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The Nazis are back

Chris Weitz’s Operation Finale’

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3 minute read
Eichmann appeared behind a glass enclosure during his 1961 trial; film of the proceedings appears at the end of 'Operation Finale.'  (Photo from the Huntington, via Creative Commons/Flickr.)
Eichmann appeared behind a glass enclosure during his 1961 trial; film of the proceedings appears at the end of 'Operation Finale.' (Photo from the Huntington, via Creative Commons/Flickr.)

Chris Weitz’s film Operation Finale--about the capture and subsequent trial of Adolf Eichmann, the man who organized the mass murder of Hungary’s Jews – finds itself fascinatingly, disturbingly au courant in 2018.​

Neo-Nazis are back again, from Charlottesville, Virginia, where they marched a year ago in one of the more egregious nadirs of the Trump presidency, to Chemnitz in Saxony, where they turned out in force a few days ago. At the same time, the public lovefest between Trump and Netanyahu embarrasses liberal Jews and fuels anti-Zionist canards about Israel being a “fascist” state. The Israelis could use a little favorable publicity, and the world a reminder about who the Nazis were and potentially still are.

Turning point

The Eichmann trial was a turning point in Holocaust history, focusing global attention on the Final Solution as the postwar Nuremberg Trials had not. At the same time, it raised troubling issues of law and ethics.

The Nuremberg Trials, whose own legality as a victors’ court was questioned, were long since concluded. An Israeli court could hardly claim impartiality or jurisdiction. Eichmann was kidnapped -- not extradited — from Argentina, where he took refuge.

Israel was not a state when his crimes were committed, and it could speak only on behalf of the “Jewish people,” a controversial term then as now. If his acts were beyond serious question, how and by whom they could be legitimately punished was a different matter.

Beyond that, the disparity between the real subject of the trial—the Holocaust—and the single, shabby figure in the dock was glaring. The point struck one observer, Hannah Arendt, who coined the phrase “banality of evil” to describe the effect of such disproportion on the moral imagination.

Out of focus

Weitz’s thriller is not concerned with these heady matters. It focuses instead on the Mossad's successful mission to kidnap Eichmann. The result is a boggy mess lacking narrative coherence and suspense. Thereby, it allows the last character whose show it should be—Eichmann, portrayed by Ben Kingsley—to steal it straight out from the supposed good guys.

Isaac (center) leads the Mossad team sent to capture Eichmann in Argentina. (Photo courtesy of MGM Pictures.)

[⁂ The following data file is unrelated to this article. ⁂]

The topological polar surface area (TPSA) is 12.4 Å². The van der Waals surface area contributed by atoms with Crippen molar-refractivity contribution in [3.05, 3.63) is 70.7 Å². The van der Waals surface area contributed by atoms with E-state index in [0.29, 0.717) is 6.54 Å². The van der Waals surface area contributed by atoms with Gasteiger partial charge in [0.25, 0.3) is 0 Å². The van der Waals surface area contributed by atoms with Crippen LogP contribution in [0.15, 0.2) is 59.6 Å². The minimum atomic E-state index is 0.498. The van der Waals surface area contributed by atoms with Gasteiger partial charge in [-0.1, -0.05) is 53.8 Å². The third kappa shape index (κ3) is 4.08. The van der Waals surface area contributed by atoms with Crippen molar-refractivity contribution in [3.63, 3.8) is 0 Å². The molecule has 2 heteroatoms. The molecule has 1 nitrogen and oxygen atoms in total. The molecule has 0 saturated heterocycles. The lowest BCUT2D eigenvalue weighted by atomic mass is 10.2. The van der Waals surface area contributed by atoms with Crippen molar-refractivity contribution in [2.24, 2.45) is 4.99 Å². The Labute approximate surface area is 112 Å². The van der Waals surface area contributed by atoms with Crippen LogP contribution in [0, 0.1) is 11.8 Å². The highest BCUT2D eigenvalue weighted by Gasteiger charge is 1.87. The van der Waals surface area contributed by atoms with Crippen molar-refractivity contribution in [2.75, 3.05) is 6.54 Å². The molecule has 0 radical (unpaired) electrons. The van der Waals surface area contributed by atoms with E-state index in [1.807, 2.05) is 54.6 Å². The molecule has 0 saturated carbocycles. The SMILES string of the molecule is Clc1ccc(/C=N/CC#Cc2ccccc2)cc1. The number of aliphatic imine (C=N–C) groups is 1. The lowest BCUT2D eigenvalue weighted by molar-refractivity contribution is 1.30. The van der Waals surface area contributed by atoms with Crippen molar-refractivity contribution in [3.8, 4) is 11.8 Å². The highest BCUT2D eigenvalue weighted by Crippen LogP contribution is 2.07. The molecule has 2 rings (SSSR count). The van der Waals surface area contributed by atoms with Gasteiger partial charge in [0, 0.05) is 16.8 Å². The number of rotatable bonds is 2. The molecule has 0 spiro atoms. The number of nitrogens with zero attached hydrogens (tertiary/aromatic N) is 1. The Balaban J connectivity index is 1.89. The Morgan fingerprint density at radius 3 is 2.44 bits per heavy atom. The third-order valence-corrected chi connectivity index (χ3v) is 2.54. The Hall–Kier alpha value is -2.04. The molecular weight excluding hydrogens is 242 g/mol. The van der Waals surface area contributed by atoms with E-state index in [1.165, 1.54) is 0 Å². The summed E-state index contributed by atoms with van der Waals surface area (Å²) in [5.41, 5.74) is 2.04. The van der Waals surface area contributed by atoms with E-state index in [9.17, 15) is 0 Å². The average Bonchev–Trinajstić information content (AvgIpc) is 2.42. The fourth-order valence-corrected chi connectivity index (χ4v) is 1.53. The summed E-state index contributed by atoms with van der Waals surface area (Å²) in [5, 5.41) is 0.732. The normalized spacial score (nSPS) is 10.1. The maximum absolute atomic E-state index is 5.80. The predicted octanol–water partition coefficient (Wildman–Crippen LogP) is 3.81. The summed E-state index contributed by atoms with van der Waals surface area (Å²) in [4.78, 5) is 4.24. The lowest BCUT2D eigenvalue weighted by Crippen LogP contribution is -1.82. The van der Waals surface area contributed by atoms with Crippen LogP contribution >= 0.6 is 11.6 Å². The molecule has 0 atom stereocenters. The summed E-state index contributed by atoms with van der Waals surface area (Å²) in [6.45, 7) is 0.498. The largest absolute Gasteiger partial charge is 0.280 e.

Isaac (center) leads the Mossad team sent to capture Eichmann in Argentina. (Photo courtesy of MGM Pictures.)

Kingsley’s Eichmann, lionized by local Nazis who found a welcome home in Argentina, keeps a low profile as a factory foreman living under an assumed name. When finally captured, he pretends to be a Jew, and only confesses his identity when it’s clear he can’t conceal it.

The agent behind his abduction, Peter (Oscar Isaac, the film’s top-billed star), tries to get him to sign a form declaring that his departure for Israel is voluntary. How such a form signifies actual consent to a kidnapping is left a mystery.

After extracting the details of Peter’s own personal Holocaust loss, Eichmann signs the form he can, of course, easily repudiate, then savagely mocks Peter’s pain. The result of this scene is exceedingly distasteful: the evil Nazi manipulates the hapless Jew who is his nominal captor, turning him into another victim.

Jury's out

Along the way, one plot point after another gets dropped. When the Mossad crew finally makes its getaway, the car taking them to their airport flight turns out to be too small, and one member, Rossi (comedian Nick Kroll) volunteers to stay behind, only to turn up back in Israel unharmed.

Peter, in a clumsy reprise of the climactic scene from Ben Affleck’s Argo, is also left behind as the flight takes off, but somehow turns up safe and sound. On the other hand, Sylvia (Haley Lee Richardson), the young girl who pointed the way to Eichmann, seems abandoned to her fate as the Nazis torture her; even tender-hearted Peter can’t seem to spare a tear for her.

Bound and blindfolded, Kingsley’s Eichmann remains the scornful embodiment of the Master Race, triumphing over his captors even as they pronounce their justice on him. You can’t blame a fine actor for running away with a villain’s role. But Arendt’s essential insight—and that of Christopher Browning, in his celebrated study of Nazi executioners—was that great evil is often done by ordinary men.

Whether Eichmann deserved a better trial or one at all, is a matter for debate. The subject he represents certainly deserved a better movie.

What, When, Where

Operation Finale. Written by Matthew Orton, Chris Weitz directed. Philadelphia area showtimes.

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